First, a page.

Heaven’s River – A Quick Description of the Megastructure

*** Spoiler Alert ***

If you haven’t read the book yet, best stop now.

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Heaven’s River – The Topopolis

I’ve seen a few comments that Heaven’s River is not sufficiently well described in the book, so I’ve put together this post to describe it in more detail.

First, let’s start with an O’Neill cylinder, something most people are far more familiar with. Think Babylon 5. An O’Neill cylinder, at its most basic, is just a large drum, rotating around its axis to create centrifugal pseudo-gravity on the inside surface. There are different designs for introducing light into the cylinder, but the one used in Heaven’s River is a fusion-powered light source on a structure that runs down the center of the cylinder.

That’s great, but possibly a little exposed. One good meteor punch and all the air drains out of the cylinder. And like Johanssen said in The Martian, we need air to not die. So stick a non-rotating shell around the cylinder, made of rock or other friable material, to absorb meteor impacts. We make it non-rotating and separate from the cylinder so that it doesn’t place a load on the cylinder. In order to keep the outer shell and the inner cylinder from touching, we place magnetic bearings in the gap.

So far, so good. But with a single cylinder, you can enter and exit through the ends, preferably along the axis where there’s no pseudo-gravity. With a topopolis, not so much. Think of a topopolis as an O’Neill cylinder stretched to a ridiculous length. After all, for any given diameter, a length of ten miles isn’t any more of an engineering challenge that one mile. Or a thousand miles. Or, as in Heaven’s River, a billion miles.

The last thing we do is connect the two ends of the billion-mile-long O’Neill cylinder, so that now you have a loop. In the case of Heaven’s River, instead of going around the star once at a distance of three hundred million miles or so, the structure goes around the star three times at a distance of one hundred million miles or so. There was no engineering reason for that by the way, I just thought it was fun.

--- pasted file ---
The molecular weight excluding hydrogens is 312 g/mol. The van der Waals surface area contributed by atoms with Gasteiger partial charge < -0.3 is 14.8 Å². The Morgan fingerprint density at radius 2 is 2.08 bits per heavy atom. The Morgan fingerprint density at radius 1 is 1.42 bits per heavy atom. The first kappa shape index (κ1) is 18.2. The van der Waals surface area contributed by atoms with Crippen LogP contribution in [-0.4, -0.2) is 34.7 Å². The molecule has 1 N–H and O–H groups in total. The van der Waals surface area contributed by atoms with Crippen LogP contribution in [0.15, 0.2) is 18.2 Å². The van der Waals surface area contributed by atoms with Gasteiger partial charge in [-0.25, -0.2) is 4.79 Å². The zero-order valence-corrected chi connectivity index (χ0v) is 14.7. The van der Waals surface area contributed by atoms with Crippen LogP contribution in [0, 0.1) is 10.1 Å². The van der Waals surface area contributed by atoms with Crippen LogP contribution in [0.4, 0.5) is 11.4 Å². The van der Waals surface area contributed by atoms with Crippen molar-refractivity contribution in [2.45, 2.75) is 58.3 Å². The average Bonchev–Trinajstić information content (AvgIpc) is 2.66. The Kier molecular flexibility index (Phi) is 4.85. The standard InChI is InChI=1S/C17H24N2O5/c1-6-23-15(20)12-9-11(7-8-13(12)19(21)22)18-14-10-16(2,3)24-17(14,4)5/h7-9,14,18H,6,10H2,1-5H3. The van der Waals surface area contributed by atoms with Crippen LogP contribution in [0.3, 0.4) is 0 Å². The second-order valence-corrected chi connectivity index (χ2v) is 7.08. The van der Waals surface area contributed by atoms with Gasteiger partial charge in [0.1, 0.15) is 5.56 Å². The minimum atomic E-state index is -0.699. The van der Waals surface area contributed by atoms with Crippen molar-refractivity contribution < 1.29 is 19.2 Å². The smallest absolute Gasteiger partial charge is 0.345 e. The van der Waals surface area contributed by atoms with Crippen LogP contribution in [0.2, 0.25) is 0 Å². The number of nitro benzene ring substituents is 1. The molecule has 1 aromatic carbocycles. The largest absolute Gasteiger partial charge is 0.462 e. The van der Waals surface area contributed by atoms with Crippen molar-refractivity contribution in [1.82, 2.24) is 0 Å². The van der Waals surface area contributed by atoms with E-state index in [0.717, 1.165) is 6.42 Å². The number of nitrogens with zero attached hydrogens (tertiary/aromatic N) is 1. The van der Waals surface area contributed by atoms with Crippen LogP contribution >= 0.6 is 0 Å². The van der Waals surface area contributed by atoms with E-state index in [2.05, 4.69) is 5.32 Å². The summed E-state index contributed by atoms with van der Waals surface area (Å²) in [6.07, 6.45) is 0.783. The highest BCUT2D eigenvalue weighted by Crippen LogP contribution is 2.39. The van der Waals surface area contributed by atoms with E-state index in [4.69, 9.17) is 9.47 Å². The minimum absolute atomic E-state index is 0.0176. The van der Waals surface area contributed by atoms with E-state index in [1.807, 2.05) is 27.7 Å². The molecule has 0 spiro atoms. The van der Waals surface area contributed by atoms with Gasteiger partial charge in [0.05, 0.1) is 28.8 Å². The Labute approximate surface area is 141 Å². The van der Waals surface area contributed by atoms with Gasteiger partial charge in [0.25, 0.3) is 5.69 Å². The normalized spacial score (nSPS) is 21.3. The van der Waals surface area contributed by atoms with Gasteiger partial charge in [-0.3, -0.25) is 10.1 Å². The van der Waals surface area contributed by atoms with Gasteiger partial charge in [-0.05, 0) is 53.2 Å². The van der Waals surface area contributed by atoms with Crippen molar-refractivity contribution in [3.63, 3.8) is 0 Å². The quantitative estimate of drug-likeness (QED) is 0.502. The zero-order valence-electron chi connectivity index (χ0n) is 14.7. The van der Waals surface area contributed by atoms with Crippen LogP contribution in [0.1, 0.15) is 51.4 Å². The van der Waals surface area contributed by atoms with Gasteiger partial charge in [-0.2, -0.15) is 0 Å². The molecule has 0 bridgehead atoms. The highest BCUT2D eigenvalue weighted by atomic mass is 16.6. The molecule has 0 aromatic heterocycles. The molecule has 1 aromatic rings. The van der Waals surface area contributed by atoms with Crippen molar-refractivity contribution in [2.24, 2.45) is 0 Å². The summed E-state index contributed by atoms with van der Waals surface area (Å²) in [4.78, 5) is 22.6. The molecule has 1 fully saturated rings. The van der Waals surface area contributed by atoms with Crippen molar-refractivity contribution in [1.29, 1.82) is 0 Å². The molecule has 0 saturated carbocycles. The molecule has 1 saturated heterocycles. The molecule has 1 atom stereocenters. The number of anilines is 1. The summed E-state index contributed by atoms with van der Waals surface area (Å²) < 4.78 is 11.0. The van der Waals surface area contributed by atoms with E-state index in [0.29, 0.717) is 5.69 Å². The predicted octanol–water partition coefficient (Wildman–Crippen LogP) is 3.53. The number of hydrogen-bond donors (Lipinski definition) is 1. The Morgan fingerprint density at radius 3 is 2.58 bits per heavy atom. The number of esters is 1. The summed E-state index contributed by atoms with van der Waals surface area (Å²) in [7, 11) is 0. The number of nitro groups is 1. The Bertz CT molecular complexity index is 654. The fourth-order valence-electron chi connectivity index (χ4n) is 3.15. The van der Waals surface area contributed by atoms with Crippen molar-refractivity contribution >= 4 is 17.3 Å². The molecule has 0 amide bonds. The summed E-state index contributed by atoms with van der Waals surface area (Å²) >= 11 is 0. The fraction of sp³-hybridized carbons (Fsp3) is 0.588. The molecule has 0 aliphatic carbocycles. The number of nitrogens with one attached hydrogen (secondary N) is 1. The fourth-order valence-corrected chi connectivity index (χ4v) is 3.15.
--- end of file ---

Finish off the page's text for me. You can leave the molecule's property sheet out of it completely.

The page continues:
But now you have a structure with no convenient ends to enter and exit through. What do you do? Well, the only thing you can do—enter and exit from the side. Of course, that’s easier said than done, because the cylinder is spinning at eighteen hundred miles per hour. And it’s sitting inside a stationary shell. So you have to go through the stationary outer shell, somehow accelerate to a half mile per second while following the curve of the inner shell, then somehow get in through the inner shell. That’s where the Spin Transfer system comes in. You land in one of the nine space ports on the outer shell and get into one of the Spin Transfer system vehicles. The vehicle accelerates along a track on the inside of the stationary outer shell until it matches speed with the inner shell, then the vehicle clamps on to and docks with the inner shell. From there, it’s just an elevator ride to the inner surface of the rotating shell.

Heaven’s River itself has a fifty-six-mile radius, and was built in sections of five hundred and sixty miles each. Think of the sections as individual O’Neil cylinders that got glued together during construction.

Each section has a barrier at each end, which is made to look like mountains, in order to preserve the illusion. The barriers are actually designed to close off the end completely in case of some kind of catastrophic blowout.

The interior of Heaven’s River has four main rivers running through it, each going in alternating directions. But because the Quinlans are semi-aquatic, the rivers were designed to meander, to have tributaries, feeder streams, and so on. This increases the available river and shoreline, which is the ideal Quinlan habitat.

The interior terrain has topography, i.e. hills, valleys, and so on. But there is no reason for the builders to have carted in and dumped a bunch of rocks and dirt to make those hills. In fact, the extra weight would just increase the engineering requirements. So the topography is baked right into the interior shell. You see something similar in Ringworld, where the protagonists are able to see a negative of the ringworld topography when looking at it from the underside.

This design creates empty space under the hills and mountains, which is a perfect place to put infrastructure, including administration and maintenance centers.

A couple of other points…

Like a ringworld, a topopolis cannot have a stable orbit. Technically, it isn’t really even orbiting. So there will be facilities for adjusting the trajectory. I didn’t bring this up in Heaven’s River because it wasn’t relevant to the story, but I would visualize some kind of magnetic levitation system that plays off the star’s magnetic field.

A topopolis ‘bends’. Riker and Bill get into this a bit in the book, but the basic point is that the bend is so slight that no expansion joints are needed and there is really no issue of material fatigue. Most structures in our real lives bend far more than that on a regular basis.